Marjorie Garza, the only woman on the committee, once said that a million dollars couldn’t compare to the counseling she received from the Diocese of Spokane. In a previous interview, she said: “There is healing within the church.”


Bishop William Skylstad, of Spokane, often uses three words to describe what he hopes to achieve by filing for bankruptcy protection: fairness, justice and equity.

It’s what all victims want, too, as they journey toward healing.

The problem, however, is that no one can agree on how to define these words. What’s fair and just for the diocese doesn’t ring true for all victims. And what one victim may consider equitable, another may find completely wrong.

Despite the $76 million figure looming over the diocese, many of the victims interviewed for this story didn’t put a dollar value on their suffering.

Some, such as Magart, who was abused not only by Knecht, but also by another priest named James O’Malley, do indeed want money – to pay for counseling and to make up for lost opportunities as a result of their trauma. But there are others, such as Coston, who say they were never in it for the cash.

Coston says he doesn’t want to destroy the church. But he wants people to know about the crimes committed by clergy against children. He wants to show how the church didn’t do enough to protect them from pedophiles. And he wants to make sure that what happened to him and some of his classmates will never happen again.

“I did not come forward with any expectation of money,” said Coston, who thinks he would have kept his abuse a secret had it not been for Corrigan’s suicide. “More than justice, we need change within our church, and it starts with honesty and truth.”

Mark Mains, who was abused by O’Donnell over three or four years, believes the church has participated in a cover-up.

“I want truth,” he said when asked why he and his two brothers – also O’Donnell victims – decided to file a lawsuit. Like other victims, their lawsuit, which was scheduled to go to trial last November, was put on hold by the diocese’s decision to file for bankruptcy.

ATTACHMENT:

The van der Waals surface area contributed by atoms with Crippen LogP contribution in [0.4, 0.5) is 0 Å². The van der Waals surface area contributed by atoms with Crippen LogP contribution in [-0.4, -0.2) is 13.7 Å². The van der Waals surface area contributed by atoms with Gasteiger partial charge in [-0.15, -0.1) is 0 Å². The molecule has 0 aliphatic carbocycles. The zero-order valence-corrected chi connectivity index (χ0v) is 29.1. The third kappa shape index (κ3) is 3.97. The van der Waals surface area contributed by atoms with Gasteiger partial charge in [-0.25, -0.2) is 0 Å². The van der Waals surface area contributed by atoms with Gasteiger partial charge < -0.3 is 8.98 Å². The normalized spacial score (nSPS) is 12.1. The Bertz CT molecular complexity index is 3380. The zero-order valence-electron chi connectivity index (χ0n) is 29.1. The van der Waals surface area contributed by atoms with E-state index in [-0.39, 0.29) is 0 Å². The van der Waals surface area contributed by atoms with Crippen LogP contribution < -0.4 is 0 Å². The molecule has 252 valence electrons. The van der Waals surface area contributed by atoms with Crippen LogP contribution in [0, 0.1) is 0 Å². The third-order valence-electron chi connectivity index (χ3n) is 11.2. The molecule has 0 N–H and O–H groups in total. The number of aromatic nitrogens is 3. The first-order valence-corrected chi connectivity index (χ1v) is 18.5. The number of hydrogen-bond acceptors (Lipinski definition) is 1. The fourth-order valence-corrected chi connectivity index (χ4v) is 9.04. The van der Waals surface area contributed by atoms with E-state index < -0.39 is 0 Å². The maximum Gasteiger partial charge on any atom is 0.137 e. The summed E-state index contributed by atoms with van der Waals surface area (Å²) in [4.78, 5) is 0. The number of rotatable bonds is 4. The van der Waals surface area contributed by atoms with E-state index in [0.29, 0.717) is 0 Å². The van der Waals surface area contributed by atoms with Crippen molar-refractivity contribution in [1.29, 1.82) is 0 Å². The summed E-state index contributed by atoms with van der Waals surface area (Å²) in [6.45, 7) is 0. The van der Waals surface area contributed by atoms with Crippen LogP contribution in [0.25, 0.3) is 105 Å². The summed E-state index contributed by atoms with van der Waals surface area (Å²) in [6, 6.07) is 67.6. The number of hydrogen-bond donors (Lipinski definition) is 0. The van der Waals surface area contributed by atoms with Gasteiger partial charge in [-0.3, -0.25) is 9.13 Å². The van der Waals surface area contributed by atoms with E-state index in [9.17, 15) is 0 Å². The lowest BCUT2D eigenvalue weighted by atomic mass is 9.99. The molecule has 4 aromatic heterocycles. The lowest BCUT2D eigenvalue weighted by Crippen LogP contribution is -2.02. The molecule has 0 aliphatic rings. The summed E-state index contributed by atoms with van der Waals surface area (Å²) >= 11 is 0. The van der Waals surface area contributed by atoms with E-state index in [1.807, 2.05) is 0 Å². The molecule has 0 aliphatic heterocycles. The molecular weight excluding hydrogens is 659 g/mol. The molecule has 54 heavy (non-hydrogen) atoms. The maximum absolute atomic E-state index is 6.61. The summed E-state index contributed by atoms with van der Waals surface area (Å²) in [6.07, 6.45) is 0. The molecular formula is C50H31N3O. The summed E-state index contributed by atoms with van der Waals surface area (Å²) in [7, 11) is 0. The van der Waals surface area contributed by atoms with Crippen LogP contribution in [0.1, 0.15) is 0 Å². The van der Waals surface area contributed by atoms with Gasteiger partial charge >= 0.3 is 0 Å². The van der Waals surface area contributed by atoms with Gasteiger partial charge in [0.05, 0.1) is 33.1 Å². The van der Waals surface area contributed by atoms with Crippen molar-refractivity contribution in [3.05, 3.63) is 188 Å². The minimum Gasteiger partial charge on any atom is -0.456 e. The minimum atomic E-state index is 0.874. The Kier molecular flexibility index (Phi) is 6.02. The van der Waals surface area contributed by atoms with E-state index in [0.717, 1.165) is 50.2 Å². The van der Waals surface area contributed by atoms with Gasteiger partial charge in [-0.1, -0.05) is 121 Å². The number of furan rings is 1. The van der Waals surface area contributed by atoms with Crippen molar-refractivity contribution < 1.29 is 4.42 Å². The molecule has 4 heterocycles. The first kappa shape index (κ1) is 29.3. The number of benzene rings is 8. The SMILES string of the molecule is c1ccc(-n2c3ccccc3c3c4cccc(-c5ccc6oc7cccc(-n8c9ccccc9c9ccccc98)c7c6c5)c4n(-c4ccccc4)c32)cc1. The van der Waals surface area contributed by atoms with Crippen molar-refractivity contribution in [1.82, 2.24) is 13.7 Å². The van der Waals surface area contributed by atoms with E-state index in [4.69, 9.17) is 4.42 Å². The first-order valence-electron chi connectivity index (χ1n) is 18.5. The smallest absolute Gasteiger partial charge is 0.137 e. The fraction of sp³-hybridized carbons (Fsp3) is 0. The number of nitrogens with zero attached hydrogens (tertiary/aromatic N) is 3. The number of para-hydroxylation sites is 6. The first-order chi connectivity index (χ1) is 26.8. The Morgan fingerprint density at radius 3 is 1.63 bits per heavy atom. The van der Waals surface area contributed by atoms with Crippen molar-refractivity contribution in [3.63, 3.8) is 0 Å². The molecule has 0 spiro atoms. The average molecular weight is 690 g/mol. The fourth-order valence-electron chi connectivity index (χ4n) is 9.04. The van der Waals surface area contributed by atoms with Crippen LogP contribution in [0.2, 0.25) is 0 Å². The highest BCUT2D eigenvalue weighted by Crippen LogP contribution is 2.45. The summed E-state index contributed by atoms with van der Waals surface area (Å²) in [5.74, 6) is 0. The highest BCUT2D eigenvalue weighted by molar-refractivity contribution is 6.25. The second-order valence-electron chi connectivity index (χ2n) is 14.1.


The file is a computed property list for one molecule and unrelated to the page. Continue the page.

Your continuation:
Mains said his goals were threefold: clarity, closure and compensation. Like others who took legal action, Mains and his brothers say they simply wanted their day in court – which attorneys say will happen as part of the bankruptcy proceedings.

“The only way we can get justice is if the bishop goes on the witness stand and we have a jury making the decision,” said Mains, a second-grade teacher and father of two young children. “Justice in our civil court system has a price tag attached.”


Like Magart, the victims of Knecht and O’Malley in Chewelah never expected to find themselves, in their late 50s and early 60s, talking about the abuse they experienced as children.

For one thing, they thought they were the only ones, Magart said. They didn’t realize that the priests also had targeted their friends, cousins, even brothers. The secret was buried so deeply within each victim that only in the past year or so have they been able to tell their stories.

“I had tucked this all away – way back, buried it, I hadn’t looked at it for years and years,” said Magart, who recently retired from Alcoa. “This stuff is still coming out. … I want these people (church officials) to admit there was wrongdoing. … I want to hear them say they’re sorry, and I want to be able to believe it when I hear it.”